Highlighting a lesser-known aspect of one of America's most influential authors, this new collection displays Jack Kerouac's interest in and mastery of haiku. Experimenting with this compact poetic genre throughout his career, Kerouac often included haiku in novels, correspondence, notebooks, journals, sketchbooks, and recordings. In this collection, Kerouac scholar Regina Weinreich supplements an incomplete draft of a haiku manuscript found in Kerouac's archives with a generous selection of Kerouac's other haiku, from both published and unpublished sources. With more than 500 poems, this is a must-have volume for Kerouac enthusiasts everywhere.
In 1952 and 1953 as he wandered around America, Jack Kerouac jotted down spontaneous prose poems, or "sketches" as he called them, on small notebooks that he kept in his shirt pockets. The poems recount his travels--New York, North Carolina, Lowell (Massachusetts, Kerouacs birthplace), San Francisco, Denver, Kansas, Mexico--observations, and meditations on art and life. The poems are often strung together so that over the course of several of them, a little story--or travelogue--appears, complete in itself. Published for the first time, Book of Sketches offers a luminous, intimate, and transcendental glimpse of one of the most original voices of the twentieth century at a key time in his literary and spiritual development.
Written during a critical period of his life, Some of the Dharma is a key volume for understanding Kerouac and the spiritual underpinnings of his work. While his future masterpiece, On the Road , languished on the desks of unresponsive editors, Kerouac turned to Buddhist practice, and in 1953 began compiling reading notes on the subject intended for his friend Allen Ginsberg . As Kerouac's Buddhist meditation practice intensified, what had begun as notes evolved into a vast and all-encompassing work of nonfiction into which he poured his life, incorporating poems, haiku, prayers, journal entries, meditations, fragments of letters, ideas about writing, overheard conversations, sketches, blues, and more. The final manuscript, completed in 1956, was as visually complex as the writing: each page was unique, typed in patterns and interlocking shapes. The elaborate form that Kerouac so painstakingly gave the book on his manual typewriter is re-created in this typeset facsimile. Passionate and playful, filled with humor, insight, sorrow, and struggle, Some of the Dharma is one of Kerouac's most profound and original works.
"What I'm beginning to discover now is something beyond the novel and beyond the arbitrary confines of the story. . . . I'm making myself seek to find the wild form, that can grow with my wild heart . . . because now I know MY HEART DOES GROW." Jack Kerouac, in a letter to John Clellon Holmes Written in 1951-52, Visions of Cody was an underground legend by the time it was finally published in 1972. Writing in a radical, experimental form ("the New Journalism fifteen years early," as Dennis McNally noted in Desolate Angel ), Kerouac created the ultimate account of his voyages with Neal Cassady during the late forties, which he captured in different form in On the Road . Here are the members of the Beat Generatoin as they were in the years before any label had been affixed to them. Here is the postwar America that Kerouac knew so well and celebrated so magnificently. His ecstatic sense of superabundant reality is informed by the knowledge of mortality: "I'm writing this book because we're all going to die. . . . My heart broke in the general despair and opened up inward to the Lord, I made a supplication in this dream." "The most sincere and holy writing I know of our age." Allen Ginsberg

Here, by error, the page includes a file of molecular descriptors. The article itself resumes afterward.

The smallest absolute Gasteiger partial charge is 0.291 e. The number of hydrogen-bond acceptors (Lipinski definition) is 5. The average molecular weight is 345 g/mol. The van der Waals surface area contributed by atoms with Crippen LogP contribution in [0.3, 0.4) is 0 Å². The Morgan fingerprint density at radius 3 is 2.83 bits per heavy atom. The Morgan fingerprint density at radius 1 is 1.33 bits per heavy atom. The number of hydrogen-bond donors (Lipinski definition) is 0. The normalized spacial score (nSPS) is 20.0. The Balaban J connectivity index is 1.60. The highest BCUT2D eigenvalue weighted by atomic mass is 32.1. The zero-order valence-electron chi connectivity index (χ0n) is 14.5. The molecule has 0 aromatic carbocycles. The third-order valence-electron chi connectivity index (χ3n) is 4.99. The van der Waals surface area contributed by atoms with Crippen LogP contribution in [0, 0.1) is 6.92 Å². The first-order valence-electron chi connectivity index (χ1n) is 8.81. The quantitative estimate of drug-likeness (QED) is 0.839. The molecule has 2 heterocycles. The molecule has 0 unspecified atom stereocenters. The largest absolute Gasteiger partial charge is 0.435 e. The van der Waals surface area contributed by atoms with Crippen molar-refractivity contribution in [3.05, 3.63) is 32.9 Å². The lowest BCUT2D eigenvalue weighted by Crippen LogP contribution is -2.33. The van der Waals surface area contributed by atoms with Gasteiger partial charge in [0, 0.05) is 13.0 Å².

'The Sea is My Brother', Jack Kerouac's first novel, is published here in its entirety for the first time. Written in late 1942, the novel was inspired by Jack's experiences of life at sea on board the SS Dorchester, after working the summer as a Merchant Marine. This edition also contains a number of other fragments of Kerouac's early writing and letters between Kerouac and Sebastian Sampas all from the early 1940s.
In 1944, Jack Kerouac and William S Burroughs were charged as accessories to murder. Their friends Lucien Carr, had stabbed another, David Kammerrer. Carr had come to each of them and confessed - neither told the police. For this failing they were arrested. This book presents a fictionalized account of the summer of the killing.
On a blind date in Greenwich Village set up by Allen Ginsberg, Joyce Johnson (then Joyce Glassman) met Jack Kerouac in January 1957, nine months before he became famous overnight with the publication of On the Road . She was an adventurous, independent-minded twenty-one-year-old; Kerouac was already running on empty at thirty-five. This unique book, containing the many letters the two of them wrote to each other, reveals a surprisingly tender side of Kerouac. It also shares the vivid and unusual perspective of what it meant to be young, Beat, and a woman in the Cold War fifties. Reflecting on those tumultuous years, Johnson seamlessly interweaves letters and commentary, bringing to life her love affair with one of American letters' most fascinating and enigmatic figures.